Routes (non-default ones) can be added to the platform by using the interfaces configurations file.

Just add the following to the interface configuration:

up route add -net <destination_network> netmask <netmask> gw <gateway_address>

Example:

$ cat /etc/network/interfaces
# This file describes the network interfaces available on your system
# and how to activate them. For more information, see interfaces(5).

source /etc/network/interfaces.d/*

# The loopback network interface
auto lo
iface lo inet loopback

# The primary network interface
auto ens160
iface ens160 inet static
        address 192.168.168.1
        netmask 255.255.255.0
        network 192.168.168.0
        broadcast 192.168.168.255
        gateway 192.168.168.254
        # dns-* options are implemented by the resolvconf package, if installed
        dns-nameservers 192.168.0.1
        dns-search mydomain.com
        up route add -net 172.16.16.0 netmask 255.255.255.0 gw 192.168.168.30
Posted on September 15, 2017 and filed under Linux, Tips'n Tricks.

Reset Apple macOS Spotlight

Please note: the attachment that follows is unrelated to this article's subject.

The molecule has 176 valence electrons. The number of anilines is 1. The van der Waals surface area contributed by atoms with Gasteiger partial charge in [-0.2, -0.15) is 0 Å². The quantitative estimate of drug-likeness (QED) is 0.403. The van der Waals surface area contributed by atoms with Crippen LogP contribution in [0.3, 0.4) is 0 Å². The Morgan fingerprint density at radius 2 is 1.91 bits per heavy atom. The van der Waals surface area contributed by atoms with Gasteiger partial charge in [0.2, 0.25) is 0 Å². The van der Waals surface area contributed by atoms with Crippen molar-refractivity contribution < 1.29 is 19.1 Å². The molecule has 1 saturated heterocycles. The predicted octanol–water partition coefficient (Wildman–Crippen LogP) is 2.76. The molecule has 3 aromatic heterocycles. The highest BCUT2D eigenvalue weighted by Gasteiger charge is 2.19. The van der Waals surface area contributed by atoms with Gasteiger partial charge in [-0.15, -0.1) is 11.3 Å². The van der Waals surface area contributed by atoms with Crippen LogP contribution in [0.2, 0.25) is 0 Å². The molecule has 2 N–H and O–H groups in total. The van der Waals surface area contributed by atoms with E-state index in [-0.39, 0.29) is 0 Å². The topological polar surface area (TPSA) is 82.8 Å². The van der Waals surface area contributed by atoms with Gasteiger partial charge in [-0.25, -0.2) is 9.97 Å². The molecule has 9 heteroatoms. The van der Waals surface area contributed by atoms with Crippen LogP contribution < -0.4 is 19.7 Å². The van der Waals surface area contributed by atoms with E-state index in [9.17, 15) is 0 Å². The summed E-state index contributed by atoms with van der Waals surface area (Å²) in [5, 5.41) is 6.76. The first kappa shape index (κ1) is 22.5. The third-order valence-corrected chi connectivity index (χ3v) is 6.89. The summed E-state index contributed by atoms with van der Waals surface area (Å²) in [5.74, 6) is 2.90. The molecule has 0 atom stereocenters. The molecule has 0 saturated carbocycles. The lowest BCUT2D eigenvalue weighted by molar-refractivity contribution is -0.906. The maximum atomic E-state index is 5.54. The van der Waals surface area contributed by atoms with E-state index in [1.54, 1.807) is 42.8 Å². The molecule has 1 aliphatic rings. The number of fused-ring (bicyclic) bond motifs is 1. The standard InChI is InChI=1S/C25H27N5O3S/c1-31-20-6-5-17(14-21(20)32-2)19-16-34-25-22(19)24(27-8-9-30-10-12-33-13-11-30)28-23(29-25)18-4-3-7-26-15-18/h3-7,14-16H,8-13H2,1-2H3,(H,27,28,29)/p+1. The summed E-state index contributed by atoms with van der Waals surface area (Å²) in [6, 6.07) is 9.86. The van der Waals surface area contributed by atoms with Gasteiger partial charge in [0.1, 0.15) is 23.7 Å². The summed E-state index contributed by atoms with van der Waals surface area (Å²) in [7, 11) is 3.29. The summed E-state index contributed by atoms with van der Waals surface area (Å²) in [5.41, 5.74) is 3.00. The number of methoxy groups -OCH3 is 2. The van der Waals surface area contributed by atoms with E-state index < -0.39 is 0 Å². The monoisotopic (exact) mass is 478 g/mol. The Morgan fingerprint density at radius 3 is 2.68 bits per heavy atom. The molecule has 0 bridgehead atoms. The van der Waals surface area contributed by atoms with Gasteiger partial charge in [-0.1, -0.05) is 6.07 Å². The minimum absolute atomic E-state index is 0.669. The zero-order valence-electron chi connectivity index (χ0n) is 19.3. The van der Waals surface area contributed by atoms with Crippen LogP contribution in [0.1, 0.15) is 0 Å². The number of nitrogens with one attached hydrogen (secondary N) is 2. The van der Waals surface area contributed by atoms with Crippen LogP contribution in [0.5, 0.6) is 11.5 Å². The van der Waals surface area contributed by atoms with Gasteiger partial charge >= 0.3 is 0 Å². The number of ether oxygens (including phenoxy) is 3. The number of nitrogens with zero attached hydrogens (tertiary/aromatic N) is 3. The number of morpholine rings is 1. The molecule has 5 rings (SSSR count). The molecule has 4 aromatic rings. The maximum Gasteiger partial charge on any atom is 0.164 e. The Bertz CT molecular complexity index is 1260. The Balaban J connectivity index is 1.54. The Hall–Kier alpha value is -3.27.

The macOS Spotlight service might loose its touch. E.g. when some applications or documents won't show up when you <CMD><SPACE> them. Reason could be that the service or its database got corrupt for some reason.

The following 4 commands will reset the Spotlight service and database. So after you issue those commands the PC/laptop will be re-indexed (which could take a while).

sudo mdutil -a -i off
sudo launchctl unload -w /System/Library/LaunchDaemons/com.apple.metadata.mds.plist
sudo launchctl load -w /System/Library/LaunchDaemons/com.apple.metadata.mds.plist
sudo mdutil -a -i on

Now, wait a bit, and everything should be back to normal.

Happy Spotlighting.

Posted on August 1, 2017 and filed under Apple, Operating Systems, Tips'n Tricks.

Think Tank Retrospective 7 with Macbook Pro 13" (late 2016)

Screen Shot 2017-04-04 at 11.12.23.PNG

The Think Tank Retrospective 7 camera bag holds an iPad, 11" Macbook Air or something similar according to the specifications. But the new Macbook Pro 13" (from late 2016), also fits (like a glove) in the back compartment of the bag.

It does take some effort in inserting the Macbook Pro for the first time. Especially if the bag is brand new. But after inserting it a couple of times, the fabric loosens a bit and it becomes easier to insert and extract the laptop from the compartment.

NOTE: There might be some scratching involved on the laptop over time while opening opening and closing the zipper (because of the 'fits-like-a-glove' thing).

Posted on April 4, 2017 and filed under Photography, Review, Gear, Tips'n Tricks.